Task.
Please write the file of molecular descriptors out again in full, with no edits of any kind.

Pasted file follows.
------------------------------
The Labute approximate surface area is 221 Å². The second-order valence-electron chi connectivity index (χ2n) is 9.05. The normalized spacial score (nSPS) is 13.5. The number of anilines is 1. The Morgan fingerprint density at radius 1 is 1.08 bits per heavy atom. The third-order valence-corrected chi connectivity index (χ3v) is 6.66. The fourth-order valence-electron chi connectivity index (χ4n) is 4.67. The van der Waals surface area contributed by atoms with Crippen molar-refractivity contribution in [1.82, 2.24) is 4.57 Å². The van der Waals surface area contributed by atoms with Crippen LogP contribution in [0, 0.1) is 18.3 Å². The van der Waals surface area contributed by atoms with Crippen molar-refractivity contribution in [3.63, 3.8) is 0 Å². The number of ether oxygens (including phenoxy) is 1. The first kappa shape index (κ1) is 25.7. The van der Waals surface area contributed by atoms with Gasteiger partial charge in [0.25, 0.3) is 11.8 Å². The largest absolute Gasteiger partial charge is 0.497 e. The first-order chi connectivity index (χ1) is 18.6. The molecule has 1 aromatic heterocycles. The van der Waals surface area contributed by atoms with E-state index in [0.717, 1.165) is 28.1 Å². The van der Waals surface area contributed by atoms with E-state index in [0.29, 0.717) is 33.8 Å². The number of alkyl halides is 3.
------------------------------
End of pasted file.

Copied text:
The Labute approximate surface area is 221 Å². The second-order valence-electron chi connectivity index (χ2n) is 9.05. The normalized spacial score (nSPS) is 13.5. The number of anilines is 1. The Morgan fingerprint density at radius 1 is 1.08 bits per heavy atom. The third-order valence-corrected chi connectivity index (χ3v) is 6.66. The fourth-order valence-electron chi connectivity index (χ4n) is 4.67. The van der Waals surface area contributed by atoms with Crippen molar-refractivity contribution in [1.82, 2.24) is 4.57 Å². The van der Waals surface area contributed by atoms with Crippen LogP contribution in [0, 0.1) is 18.3 Å². The van der Waals surface area contributed by atoms with Crippen molar-refractivity contribution in [3.63, 3.8) is 0 Å². The number of ether oxygens (including phenoxy) is 1. The first kappa shape index (κ1) is 25.7. The van der Waals surface area contributed by atoms with Gasteiger partial charge in [0.25, 0.3) is 11.8 Å². The largest absolute Gasteiger partial charge is 0.497 e. The first-order chi connectivity index (χ1) is 18.6. The molecule has 1 aromatic heterocycles. The van der Waals surface area contributed by atoms with E-state index in [0.717, 1.165) is 28.1 Å². The van der Waals surface area contributed by atoms with E-state index in [0.29, 0.717) is 33.8 Å². The number of alkyl halides is 3.